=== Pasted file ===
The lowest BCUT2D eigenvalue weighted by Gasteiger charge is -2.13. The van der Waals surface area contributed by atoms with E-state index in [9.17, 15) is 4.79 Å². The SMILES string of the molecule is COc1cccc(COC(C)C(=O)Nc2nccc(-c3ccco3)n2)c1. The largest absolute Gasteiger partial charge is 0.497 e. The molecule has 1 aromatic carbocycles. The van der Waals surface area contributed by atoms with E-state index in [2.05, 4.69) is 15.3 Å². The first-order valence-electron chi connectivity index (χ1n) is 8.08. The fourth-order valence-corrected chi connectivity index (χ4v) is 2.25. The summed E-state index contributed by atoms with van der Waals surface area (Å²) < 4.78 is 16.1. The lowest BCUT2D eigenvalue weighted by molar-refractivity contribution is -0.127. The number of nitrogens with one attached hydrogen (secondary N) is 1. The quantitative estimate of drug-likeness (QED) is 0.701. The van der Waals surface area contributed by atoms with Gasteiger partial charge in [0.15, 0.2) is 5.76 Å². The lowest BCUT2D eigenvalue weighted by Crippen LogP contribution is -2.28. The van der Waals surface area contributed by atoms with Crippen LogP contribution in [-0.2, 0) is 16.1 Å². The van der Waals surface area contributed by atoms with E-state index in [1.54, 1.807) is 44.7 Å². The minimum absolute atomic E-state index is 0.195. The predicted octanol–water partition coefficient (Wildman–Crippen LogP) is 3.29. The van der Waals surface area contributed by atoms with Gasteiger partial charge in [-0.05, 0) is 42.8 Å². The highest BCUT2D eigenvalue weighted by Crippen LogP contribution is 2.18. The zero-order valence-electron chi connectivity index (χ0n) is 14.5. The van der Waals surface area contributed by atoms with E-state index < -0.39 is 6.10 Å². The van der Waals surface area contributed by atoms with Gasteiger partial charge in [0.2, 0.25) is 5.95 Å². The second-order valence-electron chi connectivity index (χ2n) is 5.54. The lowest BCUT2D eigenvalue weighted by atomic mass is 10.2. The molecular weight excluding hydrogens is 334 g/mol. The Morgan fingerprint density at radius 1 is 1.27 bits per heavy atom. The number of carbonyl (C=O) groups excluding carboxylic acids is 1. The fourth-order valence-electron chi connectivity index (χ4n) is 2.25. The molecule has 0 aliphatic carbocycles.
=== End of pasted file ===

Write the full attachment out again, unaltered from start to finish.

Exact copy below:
The lowest BCUT2D eigenvalue weighted by Gasteiger charge is -2.13. The van der Waals surface area contributed by atoms with E-state index in [9.17, 15) is 4.79 Å². The SMILES string of the molecule is COc1cccc(COC(C)C(=O)Nc2nccc(-c3ccco3)n2)c1. The largest absolute Gasteiger partial charge is 0.497 e. The molecule has 1 aromatic carbocycles. The van der Waals surface area contributed by atoms with E-state index in [2.05, 4.69) is 15.3 Å². The first-order valence-electron chi connectivity index (χ1n) is 8.08. The fourth-order valence-corrected chi connectivity index (χ4v) is 2.25. The summed E-state index contributed by atoms with van der Waals surface area (Å²) < 4.78 is 16.1. The lowest BCUT2D eigenvalue weighted by molar-refractivity contribution is -0.127. The number of nitrogens with one attached hydrogen (secondary N) is 1. The quantitative estimate of drug-likeness (QED) is 0.701. The van der Waals surface area contributed by atoms with Gasteiger partial charge in [0.15, 0.2) is 5.76 Å². The lowest BCUT2D eigenvalue weighted by Crippen LogP contribution is -2.28. The van der Waals surface area contributed by atoms with Crippen LogP contribution in [-0.2, 0) is 16.1 Å². The van der Waals surface area contributed by atoms with E-state index in [1.54, 1.807) is 44.7 Å². The minimum absolute atomic E-state index is 0.195. The predicted octanol–water partition coefficient (Wildman–Crippen LogP) is 3.29. The van der Waals surface area contributed by atoms with Gasteiger partial charge in [-0.05, 0) is 42.8 Å². The highest BCUT2D eigenvalue weighted by Crippen LogP contribution is 2.18. The zero-order valence-electron chi connectivity index (χ0n) is 14.5. The van der Waals surface area contributed by atoms with E-state index < -0.39 is 6.10 Å². The van der Waals surface area contributed by atoms with Gasteiger partial charge in [0.2, 0.25) is 5.95 Å². The second-order valence-electron chi connectivity index (χ2n) is 5.54. The lowest BCUT2D eigenvalue weighted by atomic mass is 10.2. The molecular weight excluding hydrogens is 334 g/mol. The Morgan fingerprint density at radius 1 is 1.27 bits per heavy atom. The number of carbonyl (C=O) groups excluding carboxylic acids is 1. The fourth-order valence-electron chi connectivity index (χ4n) is 2.25. The molecule has 0 aliphatic carbocycles.